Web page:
Thursday, March 31, 2016
We had our three monthly consultation today, a month behind schedule, but with the advantage of an extra PSA test sneaked in.
The Cyproterone commenced in December halved my PSA in three months and the latter has stayed at that level for some further weeks. On the face of it, this fifth intervention since I got the diagnosis has given us several more months of quality lifespan. The cancer itself is still not making itself felt, and some of the side effects I've been experiencing have been successfully reduced.
All in all, a very satisfactory prospect, with the huge increases of last year stopped and even reduced for a time. Cyproterone could be increased in strength if my PSA starts to climb steeply again.
However, the combined medications are likely to have some effect on my liver sooner or later and we will continue to monitor this regularly. And ongoing Zoladex could undermine my general health and fitness. In a period in which I have just lost a couple of kgs (due to a really bad lurgy?) that's something that I can see I have to continue to work on.
But the overall picture seems to be of rather better prospects than we were facing three years ago.
Wednesday, March 30, 2016
Three months after I suggested that Simon O'Connor should step aside and ask someone else to chair the Health Committee of Parliament, Gareth Morgan has now come out with a strongly worded criticism of O'Connor's bias in the Chair.
I hope that there will be some more consideration of this issue in the public arena. It needs to be seen that, as one of my readers responded to my January post, the situation is a bit like asking a turkey to produce a report on the merits of Thanksgiving.
Tuesday, March 29, 2016
One of my Facebook friends has just complimented me on my "struggle to stay alive". This expression, or some variation of it, keeps turning up in the context of terminal cancer. "After a long battle with cancer" seems to be the way to start public notifications of this kind.
I have many times stated how inappropriate this expression seems to me. I guess it must be true for some people whose entire life's purpose may have to revolve around dealing with the pain and unpleasantness of cancer and, indeed, of the various therapies proposed by the white-coated ones who spend their lives carrying out an absolutely amazing battle of their own.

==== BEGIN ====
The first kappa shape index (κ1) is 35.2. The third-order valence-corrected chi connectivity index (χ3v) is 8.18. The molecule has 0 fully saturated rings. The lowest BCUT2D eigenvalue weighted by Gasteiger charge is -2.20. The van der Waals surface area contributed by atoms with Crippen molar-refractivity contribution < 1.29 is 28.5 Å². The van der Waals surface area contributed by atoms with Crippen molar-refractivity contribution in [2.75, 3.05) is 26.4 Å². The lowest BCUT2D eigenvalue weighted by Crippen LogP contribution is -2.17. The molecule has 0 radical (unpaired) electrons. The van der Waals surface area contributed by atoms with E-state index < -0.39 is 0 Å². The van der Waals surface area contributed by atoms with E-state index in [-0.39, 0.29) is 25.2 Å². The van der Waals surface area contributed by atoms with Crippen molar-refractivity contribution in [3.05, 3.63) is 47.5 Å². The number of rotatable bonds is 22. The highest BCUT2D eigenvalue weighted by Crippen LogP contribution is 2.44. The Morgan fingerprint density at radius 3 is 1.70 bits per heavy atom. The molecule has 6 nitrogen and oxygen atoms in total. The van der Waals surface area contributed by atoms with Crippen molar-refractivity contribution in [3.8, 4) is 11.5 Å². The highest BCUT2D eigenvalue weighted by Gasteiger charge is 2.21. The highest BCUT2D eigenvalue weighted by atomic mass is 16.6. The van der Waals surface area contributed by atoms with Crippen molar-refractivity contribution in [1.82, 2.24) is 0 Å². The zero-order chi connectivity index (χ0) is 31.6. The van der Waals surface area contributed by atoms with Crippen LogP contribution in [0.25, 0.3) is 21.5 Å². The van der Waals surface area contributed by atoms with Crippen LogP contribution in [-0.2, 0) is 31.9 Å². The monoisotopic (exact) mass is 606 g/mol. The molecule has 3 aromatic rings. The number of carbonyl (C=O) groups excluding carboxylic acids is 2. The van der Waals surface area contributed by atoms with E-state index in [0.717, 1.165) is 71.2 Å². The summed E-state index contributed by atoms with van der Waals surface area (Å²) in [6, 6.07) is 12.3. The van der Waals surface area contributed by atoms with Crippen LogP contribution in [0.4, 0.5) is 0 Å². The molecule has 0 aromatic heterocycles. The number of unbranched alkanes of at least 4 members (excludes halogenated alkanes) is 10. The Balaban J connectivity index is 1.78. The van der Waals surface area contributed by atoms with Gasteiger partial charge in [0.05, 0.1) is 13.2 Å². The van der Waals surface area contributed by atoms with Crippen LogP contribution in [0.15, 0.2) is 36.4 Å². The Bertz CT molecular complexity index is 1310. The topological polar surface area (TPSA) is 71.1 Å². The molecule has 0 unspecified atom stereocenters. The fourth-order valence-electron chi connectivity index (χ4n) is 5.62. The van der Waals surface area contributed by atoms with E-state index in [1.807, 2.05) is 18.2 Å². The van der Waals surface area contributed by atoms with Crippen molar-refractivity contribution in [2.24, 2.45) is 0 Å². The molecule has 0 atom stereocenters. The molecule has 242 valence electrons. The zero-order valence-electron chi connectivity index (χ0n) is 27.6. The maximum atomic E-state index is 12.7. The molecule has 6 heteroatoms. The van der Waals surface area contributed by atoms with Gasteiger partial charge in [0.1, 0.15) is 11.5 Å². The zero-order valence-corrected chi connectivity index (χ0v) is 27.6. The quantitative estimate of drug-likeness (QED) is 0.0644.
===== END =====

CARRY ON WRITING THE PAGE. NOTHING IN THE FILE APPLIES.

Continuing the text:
But for me, this is not a helpful way of thinking about my living and dying. In one of my recent videos I stated quite explicitly that I don't want anyone using that kind of language to describe my relationship with this wretched disease. I think it's in this one but possibly it's here. (Maybe I should have a bucket list of short videos worth making....)
Anyway, here's what I said to my Facebook Friend:
Saturday, March 19, 2016
The one with the yellow striped beak was named by or for James Buller, who was the son of one of the first Wesleyan Missionaries into our country in the mid 19th century.
The white-capped on the left is also a majestic bird but wouldn't any Methodist be delighted with the Buller's Mollymawk?
Yep, we've been away in the bottom of the South Island doing some birdwatching with my sister Marion from Canberra. We selected a few likely places where we might see birds that are not so common. We were well rewarded.
A personal highlight was some close attention from a wild Kaka that appeared on the deck of our rented holiday home. We also had the very rare experience of seeing two of these magnificent birds mating. They don't do this very successfully very often, apparently, relying on the occasional good crop of "mast" exuded from forest trees. And when the beech mast is doing well, plagues of introduced wasps often prevent the birds from getting the benefit of it.
But everywhere we went for ten busy days, the investment of our Department of Conservation in sanctuaries, predator-proof fences, poisoning and monitoring programs, information centres - not to mention clear roadside notices - greatly enriched our self-guided experience. We should be grateful for our country's growing awareness of the special nature of so much of our environment. It says something of our respect for creation...
However, investment in our environment is also good for tourism, of course - we found overseas travellers everywhere we went. But there are other kinds of investment that are needed for our vulnerable babies and children and their under-privileged parents. How can we maintain a balance in allocating our limited tax resources for the best good of all?